Sword, 1/72 scale
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|Description and Catalogue Number:
||Sword Kit No. 72118 – Lightning T.4/5
|Contents and Media:
85 parts in grey coloured plastic, 3 grey resin parts, a sheet of coloured photo-etch parts 2 clear polythene parts; markings for four aircraft.
Available online from these stockists:
and hobby retailers worldwide
||This is the only up to date Lightning T.4/5 kit in 1/72 scale. Accurate outline; crisp well detailed moulded plastic parts; nicely printed decal sheet with minimal carrier film and perfect register. Excellent resin seats and exhausts. Optional canopy position.
Some minor flash around some parts. Limited release kit so will need some test fitting to ensure a good fit. Paint call outs are generic colours with no brand or FS information. Flimsy end opening box.
Sword Models has released a much improved kit in 1/72 with four schemes in each of the kits. The model itself, is of a high quality but colour references are poor and make finishing the model so much harder.
Reviewed by David Couche
Airfix's 1/48 scale Spitfire Mk. Vb will be available online from Squadron.com
The English Electric Lightning is a fighter aircraft that served as an interceptor during the 1960s, the 1970s and the late 1980s. It remains the only UK-designed-and-built fighter capable of Mach 2. The Lightning was designed, developed, and manufactured by English Electric, which was subsequently absorbed by the newly-formed British Aircraft Corporation. Later the type was marketed as the BAC Lightning. It was operated by the Royal Air Force (RAF), the Kuwait Air Force (KAF) and the Royal Saudi Air Force (RSAF).
A unique feature of the Lightning's design is the vertical, staggered configuration of its two Rolls-Royce Avon turbojet engines within the fuselage. The Lightning was initially designed and developed as an interceptor to defend the V bomber airfields from attack by anticipated future nuclear-armed supersonic Soviet bombers such as what emerged as the Tupolev Tu-22, but it was subsequently also required to intercept other bomber aircraft such as the Tupolev Tu-16 and the Tupolev Tu-95. The Lightning has exceptional rate of climb, ceiling, and speed; pilots have described flying it as "being saddled to a skyrocket". This performance and the initially limited fuel supply made the Lightning a "fuel-critical" aircraft, meaning that its missions are dictated to a high degree by its limited range. Later developments provided greater range and speed along with aerial reconnaissance and ground-attack capability.
The Lightning T.4 was a two-seat side-by-side training version, based on the F.1A of which 22 were built as trainers for this “hot rod” aircraft. Two aircraft were later converted to T.5 prototypes and two aircraft later converted to T.54.
The Lightning T.5, was based on the F.3. Again, 22 were built with one former RAF aircraft later converted to T.55 for Saudi Arabia.
Prior to the release of this Lightning T.4/5 from Sword, the only kits in 1/72 were the old and long out of production Matchbox T.55 and the Aeroclub conversion set which is also no long produced, so it’s been a long time then for a main stream 2 seat Lightning version to hit the shelves again.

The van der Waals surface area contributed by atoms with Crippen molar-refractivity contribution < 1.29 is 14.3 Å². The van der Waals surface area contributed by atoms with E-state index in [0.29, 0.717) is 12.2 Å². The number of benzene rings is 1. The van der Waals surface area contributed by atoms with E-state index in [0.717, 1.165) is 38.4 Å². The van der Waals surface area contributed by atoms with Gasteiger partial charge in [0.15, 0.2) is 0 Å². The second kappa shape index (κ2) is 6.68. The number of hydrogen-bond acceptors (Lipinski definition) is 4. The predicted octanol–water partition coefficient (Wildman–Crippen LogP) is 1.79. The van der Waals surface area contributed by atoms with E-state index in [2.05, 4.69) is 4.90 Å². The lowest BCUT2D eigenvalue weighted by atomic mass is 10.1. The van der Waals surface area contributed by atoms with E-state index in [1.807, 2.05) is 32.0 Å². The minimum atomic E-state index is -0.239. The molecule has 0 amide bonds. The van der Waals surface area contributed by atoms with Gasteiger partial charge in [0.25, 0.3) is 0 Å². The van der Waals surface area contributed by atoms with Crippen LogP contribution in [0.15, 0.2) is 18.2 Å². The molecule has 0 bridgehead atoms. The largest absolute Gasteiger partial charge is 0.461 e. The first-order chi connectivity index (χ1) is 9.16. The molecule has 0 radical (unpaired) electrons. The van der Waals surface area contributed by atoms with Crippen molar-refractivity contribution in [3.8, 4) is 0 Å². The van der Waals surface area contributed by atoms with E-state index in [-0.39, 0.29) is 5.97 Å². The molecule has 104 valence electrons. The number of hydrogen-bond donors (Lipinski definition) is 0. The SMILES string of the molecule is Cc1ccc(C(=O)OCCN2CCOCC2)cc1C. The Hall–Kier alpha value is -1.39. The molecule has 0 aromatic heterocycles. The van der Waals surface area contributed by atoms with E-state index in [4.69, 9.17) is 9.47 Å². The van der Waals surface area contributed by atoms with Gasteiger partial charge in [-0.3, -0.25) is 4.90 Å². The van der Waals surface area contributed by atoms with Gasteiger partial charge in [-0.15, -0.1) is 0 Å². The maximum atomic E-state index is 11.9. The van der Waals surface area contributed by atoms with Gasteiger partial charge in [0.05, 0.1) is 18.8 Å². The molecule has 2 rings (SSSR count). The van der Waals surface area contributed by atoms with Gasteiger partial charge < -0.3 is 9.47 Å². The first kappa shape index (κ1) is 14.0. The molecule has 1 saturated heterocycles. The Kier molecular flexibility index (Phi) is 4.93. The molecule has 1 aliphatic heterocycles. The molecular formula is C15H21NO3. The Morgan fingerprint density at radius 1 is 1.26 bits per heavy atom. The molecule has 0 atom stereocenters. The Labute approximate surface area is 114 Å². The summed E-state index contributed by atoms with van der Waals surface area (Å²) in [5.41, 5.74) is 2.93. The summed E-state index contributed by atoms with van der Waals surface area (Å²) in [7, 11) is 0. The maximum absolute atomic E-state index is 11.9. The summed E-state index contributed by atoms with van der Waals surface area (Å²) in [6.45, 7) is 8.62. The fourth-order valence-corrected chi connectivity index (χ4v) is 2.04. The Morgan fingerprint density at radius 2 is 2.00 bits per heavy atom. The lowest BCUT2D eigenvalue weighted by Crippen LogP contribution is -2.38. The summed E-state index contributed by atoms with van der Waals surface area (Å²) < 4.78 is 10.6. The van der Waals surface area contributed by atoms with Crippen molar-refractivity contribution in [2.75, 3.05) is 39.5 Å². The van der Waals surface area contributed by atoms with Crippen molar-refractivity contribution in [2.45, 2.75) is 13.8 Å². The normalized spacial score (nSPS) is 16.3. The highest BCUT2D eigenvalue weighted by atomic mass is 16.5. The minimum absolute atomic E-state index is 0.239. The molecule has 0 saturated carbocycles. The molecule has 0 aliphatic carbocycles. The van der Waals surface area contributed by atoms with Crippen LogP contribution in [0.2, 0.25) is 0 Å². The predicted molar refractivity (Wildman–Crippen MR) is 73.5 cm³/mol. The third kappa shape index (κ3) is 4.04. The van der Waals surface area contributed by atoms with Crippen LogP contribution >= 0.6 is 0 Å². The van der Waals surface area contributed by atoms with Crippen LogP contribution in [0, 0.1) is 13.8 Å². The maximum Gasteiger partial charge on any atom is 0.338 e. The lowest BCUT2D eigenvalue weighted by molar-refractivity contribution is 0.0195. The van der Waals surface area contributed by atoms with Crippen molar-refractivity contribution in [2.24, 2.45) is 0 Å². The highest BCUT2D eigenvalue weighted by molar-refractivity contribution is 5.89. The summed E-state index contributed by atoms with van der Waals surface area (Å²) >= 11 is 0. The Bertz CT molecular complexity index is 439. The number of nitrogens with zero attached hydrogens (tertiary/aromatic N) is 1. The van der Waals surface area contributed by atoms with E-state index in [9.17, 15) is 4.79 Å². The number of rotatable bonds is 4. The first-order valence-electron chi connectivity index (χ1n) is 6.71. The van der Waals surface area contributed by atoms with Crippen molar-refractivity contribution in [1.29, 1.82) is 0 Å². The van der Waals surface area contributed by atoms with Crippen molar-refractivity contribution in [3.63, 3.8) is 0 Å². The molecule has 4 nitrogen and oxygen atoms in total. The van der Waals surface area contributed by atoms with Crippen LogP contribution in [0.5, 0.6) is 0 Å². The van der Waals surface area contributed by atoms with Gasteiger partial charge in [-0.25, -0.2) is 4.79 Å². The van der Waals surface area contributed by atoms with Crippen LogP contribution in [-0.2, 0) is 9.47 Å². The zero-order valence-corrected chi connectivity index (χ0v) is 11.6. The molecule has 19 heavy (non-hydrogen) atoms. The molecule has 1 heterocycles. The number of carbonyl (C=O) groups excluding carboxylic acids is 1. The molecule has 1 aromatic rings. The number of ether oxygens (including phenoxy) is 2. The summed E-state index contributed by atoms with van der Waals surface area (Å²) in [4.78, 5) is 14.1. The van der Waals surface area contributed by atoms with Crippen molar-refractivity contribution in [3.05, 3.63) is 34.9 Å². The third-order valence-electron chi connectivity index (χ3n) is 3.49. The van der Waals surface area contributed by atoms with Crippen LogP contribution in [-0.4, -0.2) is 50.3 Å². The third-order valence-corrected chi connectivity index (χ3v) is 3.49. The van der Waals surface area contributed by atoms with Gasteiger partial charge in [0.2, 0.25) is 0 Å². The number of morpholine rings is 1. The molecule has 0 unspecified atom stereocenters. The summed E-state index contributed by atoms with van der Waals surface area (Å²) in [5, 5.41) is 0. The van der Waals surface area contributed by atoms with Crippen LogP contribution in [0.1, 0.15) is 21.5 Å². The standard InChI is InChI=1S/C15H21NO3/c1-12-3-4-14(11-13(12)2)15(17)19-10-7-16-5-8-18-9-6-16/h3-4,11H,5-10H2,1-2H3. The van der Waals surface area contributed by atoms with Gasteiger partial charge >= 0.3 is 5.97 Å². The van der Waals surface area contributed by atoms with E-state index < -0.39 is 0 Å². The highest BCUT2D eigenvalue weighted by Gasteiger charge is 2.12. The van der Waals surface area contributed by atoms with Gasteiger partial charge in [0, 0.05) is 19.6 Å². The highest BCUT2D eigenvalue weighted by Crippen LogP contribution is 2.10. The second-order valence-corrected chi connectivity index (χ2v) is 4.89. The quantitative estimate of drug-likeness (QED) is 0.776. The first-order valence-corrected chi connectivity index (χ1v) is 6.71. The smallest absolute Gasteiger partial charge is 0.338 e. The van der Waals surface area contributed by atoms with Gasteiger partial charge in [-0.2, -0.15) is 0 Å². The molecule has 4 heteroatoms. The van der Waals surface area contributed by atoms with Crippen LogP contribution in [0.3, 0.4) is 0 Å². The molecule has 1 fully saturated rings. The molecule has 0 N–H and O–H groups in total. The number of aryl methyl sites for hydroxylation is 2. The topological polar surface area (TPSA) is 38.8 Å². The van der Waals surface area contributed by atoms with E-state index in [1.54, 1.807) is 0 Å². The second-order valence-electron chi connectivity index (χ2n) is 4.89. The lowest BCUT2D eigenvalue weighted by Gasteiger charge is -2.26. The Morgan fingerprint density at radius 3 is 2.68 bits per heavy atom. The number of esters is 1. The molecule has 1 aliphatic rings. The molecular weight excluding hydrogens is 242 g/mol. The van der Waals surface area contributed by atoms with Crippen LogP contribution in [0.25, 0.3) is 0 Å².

This kit is a marked improvement over the other prior offerings of this aircraft. Scale drawings I found of the Lightning when compared with this kit seems to show the kit is pretty accurate, so well done Sword.
The kit has two grey sprues of 85 injected parts which are clean with minimal flash and typical of Sword, have a shiny surface.
The main parts have recessed details which are even and of a suitable size for the scale.
As you would expect from a limited release manufacturer, there are no location tabs or point so carefully alignment is a must. Test fitting of the wing sections shows a very neat join, so I wouldn’t expect much in the way of problems for the rest of the model.
A pair neat resin seats comes with the kit, which, along with using the coloured Eduard produced coloured photo-etch seat belts, will give you an excellent pair of seats in the prominent cockpit.
The photo-etched fret also provides instrument panels as well as a few panels for the exterior of the airframe.
The canopy is a clear and fault-free moulding. The thickness is quite appropriate for the scale.
The multi-part canopy allows you to have the canopy either open or closed.
There are four schemes, of which two are natural metal versions and two camouflaged.
BAC Lightning T.Mk 4, XM992, 111 Squadron RAF , Watisham, UK, 1960’s
BAC Lightning T.Mk 4, XM995, 92 Squadron RAF , Gutersloh, UK, 1960
BAC Lightning T.Mk 5, XS419, LTF (Lightning Training Flight) RAF , Binbrook, UK, 1987
BAC Lightning T.Mk 5, XS416, LTF (Lightning Training Flight) RAF , Binbrook, UK, 1988
The decals are printed by Techmod. There is minimal carrier film evident and they seem to be in excellent register. The decal sheet also has a full set of stencils supplied as well as a detailed set of drawings for the fairly numerous amount to be accurately placed.
Colour call outs are generic colours and some of the details are very vague on what to paint so some good reference photos will certainly help you.
This kit gives modellers of the “Gentleman Scale” a new two-seat training version of the BAC Lightning, enabling both the T.4 and T.5 versions to be made It will make up into a very neat and detailed model with the inclusion of the resin and etch details. To be honest, it will take care and the checking of fit….many times to ensure it all goes together but you will gain an interesting model of a famous British jet fighter for the collection.
Thanks to Sword Models for the review samples.
Text and Images Copyright © 2019 by David Couche
Page Created 12 March, 2019
13 March, 2019
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